Mali’s discussions with the Russian Wagner Group have sparked intense debate among the European Union members deployed to Mali under a French-led coalition to defeat Islamic jihadists. The Wagner Group mercenary company is owned by Yevgeny Prigozhin, a businessman with close links to Russian President Vladimir Putin.
Mali is in discussions to hire 1,000-1,200 Wagner mercenaries.
France, Germany, the U.K., Estonia, and the Economic Community of West African States (ECOWAS) have hinted that the hiring of Wagner Group mercenaries is incompatible with their involvement in the conflict.
Many Malians naively believe that the Russians can replace French troops, who are due to pull out of the country, fast enough. However, given Wagner’s past in Africa, this is a case of “be careful what you ask for.”
A Heated Relationship
The French had previously announced that they will be reducing their troop levels from 5,000 to nearly half and instead push for more European involvement in the French-led Takuba Special Operations Task Force.
Following the French announcement, Mali’s Prime Minister Choguel Maiga accused France of abandoning his country.
The French government was outraged.
French Defense Minister Parly stated that “we will not be able to cohabit with mercenaries.” She later accused Prime Minister Maiga of “hypocrisy, bad faith and indecency” after he claimed that his administration was not consulted on the drawdown of the French mission, Operation Barkhane.
“What the Malian prime minister said is unacceptable,” President Macron said on Thursday. “It’s a shame and that dishonors what isn’t even a government,” he added referring to the military junta that has seized the government and conducted two coups in the past year.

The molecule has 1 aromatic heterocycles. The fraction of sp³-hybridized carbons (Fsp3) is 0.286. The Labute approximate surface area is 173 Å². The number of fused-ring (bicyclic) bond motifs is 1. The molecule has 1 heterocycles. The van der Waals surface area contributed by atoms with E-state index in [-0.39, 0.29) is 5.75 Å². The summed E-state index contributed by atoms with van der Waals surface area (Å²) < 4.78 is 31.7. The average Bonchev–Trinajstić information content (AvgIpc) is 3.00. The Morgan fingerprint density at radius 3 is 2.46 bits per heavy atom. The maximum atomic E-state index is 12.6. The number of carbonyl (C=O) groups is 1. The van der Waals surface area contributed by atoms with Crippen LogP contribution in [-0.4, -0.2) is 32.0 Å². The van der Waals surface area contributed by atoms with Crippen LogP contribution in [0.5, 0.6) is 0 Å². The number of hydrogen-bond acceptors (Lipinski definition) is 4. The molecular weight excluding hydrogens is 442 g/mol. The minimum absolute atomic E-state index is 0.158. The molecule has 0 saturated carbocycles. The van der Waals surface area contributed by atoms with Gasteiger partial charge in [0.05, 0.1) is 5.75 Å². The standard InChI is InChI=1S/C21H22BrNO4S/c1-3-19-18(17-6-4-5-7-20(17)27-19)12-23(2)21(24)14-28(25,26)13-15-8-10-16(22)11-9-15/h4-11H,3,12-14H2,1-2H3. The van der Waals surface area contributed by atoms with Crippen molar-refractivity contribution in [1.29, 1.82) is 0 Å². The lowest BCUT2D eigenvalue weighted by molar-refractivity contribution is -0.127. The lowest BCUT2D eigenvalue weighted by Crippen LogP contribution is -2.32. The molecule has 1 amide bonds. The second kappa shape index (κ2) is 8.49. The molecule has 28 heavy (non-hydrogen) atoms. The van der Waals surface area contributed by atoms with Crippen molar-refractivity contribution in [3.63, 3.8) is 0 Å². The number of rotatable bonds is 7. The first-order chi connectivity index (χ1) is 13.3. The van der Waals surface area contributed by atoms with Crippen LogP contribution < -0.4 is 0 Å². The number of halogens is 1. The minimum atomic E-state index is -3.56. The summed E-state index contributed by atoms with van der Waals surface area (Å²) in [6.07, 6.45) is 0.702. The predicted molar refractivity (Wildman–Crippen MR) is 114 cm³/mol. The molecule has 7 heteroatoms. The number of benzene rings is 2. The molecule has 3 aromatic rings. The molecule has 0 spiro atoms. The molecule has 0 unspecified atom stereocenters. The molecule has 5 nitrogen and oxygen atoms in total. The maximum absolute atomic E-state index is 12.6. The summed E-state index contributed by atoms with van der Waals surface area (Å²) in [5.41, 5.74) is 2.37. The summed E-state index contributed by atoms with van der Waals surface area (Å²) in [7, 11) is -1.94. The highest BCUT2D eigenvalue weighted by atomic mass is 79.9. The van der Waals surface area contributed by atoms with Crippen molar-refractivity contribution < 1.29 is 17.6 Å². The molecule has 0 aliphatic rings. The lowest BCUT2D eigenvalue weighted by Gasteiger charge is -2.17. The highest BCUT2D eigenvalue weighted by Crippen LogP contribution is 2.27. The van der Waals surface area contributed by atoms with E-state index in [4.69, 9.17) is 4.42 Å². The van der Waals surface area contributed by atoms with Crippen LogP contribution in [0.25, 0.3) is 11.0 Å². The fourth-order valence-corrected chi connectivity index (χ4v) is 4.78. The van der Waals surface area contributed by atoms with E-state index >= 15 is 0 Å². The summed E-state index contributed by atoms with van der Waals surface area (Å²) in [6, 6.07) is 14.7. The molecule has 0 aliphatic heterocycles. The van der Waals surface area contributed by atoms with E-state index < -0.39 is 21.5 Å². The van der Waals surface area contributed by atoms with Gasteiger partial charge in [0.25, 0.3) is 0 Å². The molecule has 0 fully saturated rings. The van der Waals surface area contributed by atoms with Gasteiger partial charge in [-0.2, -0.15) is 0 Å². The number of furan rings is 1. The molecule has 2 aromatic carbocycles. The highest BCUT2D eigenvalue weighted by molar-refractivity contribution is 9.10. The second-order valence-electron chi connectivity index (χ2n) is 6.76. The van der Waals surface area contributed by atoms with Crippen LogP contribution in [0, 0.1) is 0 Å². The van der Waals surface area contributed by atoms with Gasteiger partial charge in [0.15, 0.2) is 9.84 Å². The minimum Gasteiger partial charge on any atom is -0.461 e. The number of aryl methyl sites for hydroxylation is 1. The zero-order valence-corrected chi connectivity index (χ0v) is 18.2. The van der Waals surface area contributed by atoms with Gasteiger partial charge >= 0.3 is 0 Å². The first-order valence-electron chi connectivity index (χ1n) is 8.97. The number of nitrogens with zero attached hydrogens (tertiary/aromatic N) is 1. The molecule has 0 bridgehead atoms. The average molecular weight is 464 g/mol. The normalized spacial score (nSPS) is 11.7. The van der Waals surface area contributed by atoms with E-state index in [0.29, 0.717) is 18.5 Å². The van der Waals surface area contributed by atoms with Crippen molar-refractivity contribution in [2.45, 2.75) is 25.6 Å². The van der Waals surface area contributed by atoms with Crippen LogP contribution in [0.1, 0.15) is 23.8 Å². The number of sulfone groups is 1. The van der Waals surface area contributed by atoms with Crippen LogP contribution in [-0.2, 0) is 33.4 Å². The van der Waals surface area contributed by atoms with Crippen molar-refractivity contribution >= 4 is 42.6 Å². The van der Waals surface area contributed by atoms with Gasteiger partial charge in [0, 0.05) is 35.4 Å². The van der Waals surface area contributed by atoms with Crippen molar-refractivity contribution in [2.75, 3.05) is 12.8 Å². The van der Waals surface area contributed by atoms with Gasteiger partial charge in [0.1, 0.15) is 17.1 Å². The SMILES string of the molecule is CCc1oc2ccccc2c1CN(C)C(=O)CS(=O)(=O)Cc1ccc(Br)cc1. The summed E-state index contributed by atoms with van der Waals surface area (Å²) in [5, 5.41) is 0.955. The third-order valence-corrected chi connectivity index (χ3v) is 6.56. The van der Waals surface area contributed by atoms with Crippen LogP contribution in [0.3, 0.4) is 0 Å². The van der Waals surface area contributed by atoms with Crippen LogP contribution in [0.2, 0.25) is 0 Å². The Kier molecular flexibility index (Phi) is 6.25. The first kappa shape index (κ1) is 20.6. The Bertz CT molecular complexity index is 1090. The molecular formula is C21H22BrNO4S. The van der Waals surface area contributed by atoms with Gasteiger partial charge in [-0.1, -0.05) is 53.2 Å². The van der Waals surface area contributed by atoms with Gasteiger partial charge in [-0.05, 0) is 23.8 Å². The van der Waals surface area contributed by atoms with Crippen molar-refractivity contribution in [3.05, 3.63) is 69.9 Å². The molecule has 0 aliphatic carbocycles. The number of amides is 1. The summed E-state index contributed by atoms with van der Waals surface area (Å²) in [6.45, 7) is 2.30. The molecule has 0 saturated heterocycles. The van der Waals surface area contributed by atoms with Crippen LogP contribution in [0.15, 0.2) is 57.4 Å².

Macron has been trying to navigate the waters between coming to the aid of a former colony and appeasing French public opinion that wants the involvement of French troops to end.
French Defense Minister Florence Parly accused Mali’s government of “wiping [its] feet on the blood of French soldiers.”
The French have grown increasingly impatient with the Malian junta led by colonels. The junta, led by Colonel Assimi Goita, overthrew President Ibrahim Boubacar Keita and detained civilian politicians last August. The interim government reshuffled the cabinet earlier this year, removing many military members. This resulted in the military conducting a second coup in May.
The military has promised that free elections will be held on February 21, 2022. However, the Russian involvement may provide a convenient excuse for the military junta to postpone them. Tellingly, Prime Minister Maiga has said that the elections could be postponed.
Russia’s Influence in Africa Poised to Grow
Amid this backdrop of barbs, the Russian military delivered four helicopters, weapons, and ammunition to Mali, according to Interim Defence Minister Sadio Camara said, who alluded to a deal signed by the two countries last December.
“Mali bought these helicopters from the Russia Federation, a friendly country with which Mali has always maintained a very fruitful partnership,” the defense minister said. He added that the weapons and ammunition were a gift.
Russia hopes to gain two things from its involvement in Mali.
Firstly, it is trying to extend its influence in Africa. If the proposed deal with Wagner fructifies, Moscow will move a lot closer to that goal, while the West’s influence will be diminished.
Secondly, Russia is after gold. Mali is Africa’s third-largest gold producer, but its industry has suffered from jihadist attacks. It is probable that the deal will include some kind of gold mining concessions to Moscow, even though it claims to have no involvement in the negotiations between the Malian government and Wagner.